Effect of increased compartment pressure on the microcirculation of skeletal muscle.
To determine the changes in capillary perfusion, which occur with elevated tissue pressure, and to highlight the relationship between systemic blood pressure and compartment pressure, we designed an experiment that allowed direct observation of the microcirculation of skeletal muscle under normal and increased compartment pressures. In each of 10 anesthetized rats, the cremaster muscle was exposed and suspended in a transparent pressure chamber. In vivo videomicroscopy was then performed and blood pressure was monitored via left carotid artery cannulation. Two sets of data for each animal were obtained: deltaP (mean arterial pressure compartment pressure) at which the muscle capillary blood flow was completely arrested, and the number of capillaries per 10,000 square micrometers of skeletal muscle with blood flowing at compartment pressures of 0, 15, 30, 45, and 60 mm Hg. Capillary blood flow stopped at a deltaP of 25.5 mm Hg +/- 14.3 SD. We found that capillary blood flow, as measured by the number of capillaries with blood flow per 10,000 square micrometers, decreased significantly (P < 0.05) as compartment pressure reached 15, 30, 45, and 60 mm Hg, when compared to 0 mm Hg; there was no vessel collapse at these pressures. These data show that increasing compartment pressure reduces the number of perfused capillaries per unit area, and that there is complete cessation of muscle capillary blood flow when the compartment pressure is within about 25 mm Hg of the mean arterial pressure.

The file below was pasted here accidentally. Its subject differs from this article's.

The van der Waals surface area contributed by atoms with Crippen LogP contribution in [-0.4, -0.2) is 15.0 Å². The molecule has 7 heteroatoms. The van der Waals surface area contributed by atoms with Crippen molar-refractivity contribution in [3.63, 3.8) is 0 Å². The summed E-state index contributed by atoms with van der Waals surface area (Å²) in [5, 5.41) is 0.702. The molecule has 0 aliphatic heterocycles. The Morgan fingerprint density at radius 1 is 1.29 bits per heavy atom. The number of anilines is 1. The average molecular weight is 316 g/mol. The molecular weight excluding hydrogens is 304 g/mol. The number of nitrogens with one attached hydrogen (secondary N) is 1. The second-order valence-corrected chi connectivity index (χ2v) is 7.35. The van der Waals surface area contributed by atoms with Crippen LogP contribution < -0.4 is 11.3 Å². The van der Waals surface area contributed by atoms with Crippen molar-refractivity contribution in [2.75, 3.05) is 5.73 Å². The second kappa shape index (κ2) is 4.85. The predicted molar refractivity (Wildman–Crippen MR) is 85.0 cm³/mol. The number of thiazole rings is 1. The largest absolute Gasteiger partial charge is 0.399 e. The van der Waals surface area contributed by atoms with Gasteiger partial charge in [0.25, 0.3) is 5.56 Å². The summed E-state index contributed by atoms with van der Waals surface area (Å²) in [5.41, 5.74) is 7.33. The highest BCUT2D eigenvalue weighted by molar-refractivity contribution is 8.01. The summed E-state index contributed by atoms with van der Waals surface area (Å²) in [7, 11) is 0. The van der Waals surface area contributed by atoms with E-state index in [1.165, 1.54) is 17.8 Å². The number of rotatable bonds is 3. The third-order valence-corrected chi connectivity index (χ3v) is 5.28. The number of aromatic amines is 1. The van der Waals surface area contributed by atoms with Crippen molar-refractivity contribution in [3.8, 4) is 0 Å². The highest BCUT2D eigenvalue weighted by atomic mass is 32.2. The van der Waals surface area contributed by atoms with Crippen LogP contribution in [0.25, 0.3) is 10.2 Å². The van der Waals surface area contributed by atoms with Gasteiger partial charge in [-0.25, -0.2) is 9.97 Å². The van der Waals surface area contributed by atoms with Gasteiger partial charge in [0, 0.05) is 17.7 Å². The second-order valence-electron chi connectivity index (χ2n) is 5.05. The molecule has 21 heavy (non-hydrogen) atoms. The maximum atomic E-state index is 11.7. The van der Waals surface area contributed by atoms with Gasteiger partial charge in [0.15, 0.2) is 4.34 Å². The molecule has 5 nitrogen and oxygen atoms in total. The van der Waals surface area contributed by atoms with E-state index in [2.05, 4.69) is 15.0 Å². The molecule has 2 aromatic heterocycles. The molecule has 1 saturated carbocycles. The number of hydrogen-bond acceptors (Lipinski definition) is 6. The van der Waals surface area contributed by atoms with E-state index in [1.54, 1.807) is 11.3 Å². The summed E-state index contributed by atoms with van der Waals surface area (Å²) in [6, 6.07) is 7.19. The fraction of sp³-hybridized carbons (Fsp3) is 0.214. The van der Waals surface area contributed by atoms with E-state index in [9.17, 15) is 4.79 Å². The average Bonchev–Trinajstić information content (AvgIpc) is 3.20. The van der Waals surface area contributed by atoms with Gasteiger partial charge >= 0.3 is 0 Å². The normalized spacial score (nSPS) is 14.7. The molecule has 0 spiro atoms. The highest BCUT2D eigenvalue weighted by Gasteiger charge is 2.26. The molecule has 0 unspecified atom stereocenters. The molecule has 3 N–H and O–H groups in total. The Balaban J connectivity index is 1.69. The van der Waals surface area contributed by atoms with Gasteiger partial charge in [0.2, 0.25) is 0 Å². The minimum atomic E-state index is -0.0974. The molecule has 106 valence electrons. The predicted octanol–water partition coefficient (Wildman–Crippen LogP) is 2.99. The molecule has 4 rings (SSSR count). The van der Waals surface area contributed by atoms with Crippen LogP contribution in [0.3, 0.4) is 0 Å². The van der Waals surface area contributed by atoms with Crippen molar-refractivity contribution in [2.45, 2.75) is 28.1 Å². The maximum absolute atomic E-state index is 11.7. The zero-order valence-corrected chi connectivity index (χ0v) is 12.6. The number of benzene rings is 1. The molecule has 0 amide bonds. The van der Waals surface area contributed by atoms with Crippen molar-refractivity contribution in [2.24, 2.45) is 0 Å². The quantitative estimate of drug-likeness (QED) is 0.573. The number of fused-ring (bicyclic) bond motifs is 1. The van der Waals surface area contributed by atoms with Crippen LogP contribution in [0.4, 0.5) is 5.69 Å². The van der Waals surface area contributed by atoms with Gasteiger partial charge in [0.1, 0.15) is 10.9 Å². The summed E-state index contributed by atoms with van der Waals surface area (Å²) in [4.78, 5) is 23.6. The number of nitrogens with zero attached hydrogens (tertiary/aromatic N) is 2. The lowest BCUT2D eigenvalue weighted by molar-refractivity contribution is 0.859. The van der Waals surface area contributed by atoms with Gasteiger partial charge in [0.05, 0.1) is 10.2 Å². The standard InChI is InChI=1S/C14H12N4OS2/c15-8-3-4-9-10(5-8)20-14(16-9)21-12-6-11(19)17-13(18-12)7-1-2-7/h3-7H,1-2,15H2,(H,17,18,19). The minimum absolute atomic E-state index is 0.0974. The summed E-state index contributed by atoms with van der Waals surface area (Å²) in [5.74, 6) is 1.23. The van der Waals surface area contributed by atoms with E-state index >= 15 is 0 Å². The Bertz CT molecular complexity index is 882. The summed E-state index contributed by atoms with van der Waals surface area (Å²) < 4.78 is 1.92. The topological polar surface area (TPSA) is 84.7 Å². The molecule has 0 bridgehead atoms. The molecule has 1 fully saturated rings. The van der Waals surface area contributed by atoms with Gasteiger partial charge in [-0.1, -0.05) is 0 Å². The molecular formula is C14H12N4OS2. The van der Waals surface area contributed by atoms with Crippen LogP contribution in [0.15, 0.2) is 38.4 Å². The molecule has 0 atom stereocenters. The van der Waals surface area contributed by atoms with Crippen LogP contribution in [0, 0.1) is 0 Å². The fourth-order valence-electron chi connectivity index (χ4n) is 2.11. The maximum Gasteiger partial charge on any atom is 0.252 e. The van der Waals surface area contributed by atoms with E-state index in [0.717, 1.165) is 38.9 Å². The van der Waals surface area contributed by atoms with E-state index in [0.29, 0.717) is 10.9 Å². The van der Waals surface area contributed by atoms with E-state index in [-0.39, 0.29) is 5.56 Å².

Hartsock, LA; O'Farrell, D; Seaber, AV; Urbaniak, JR
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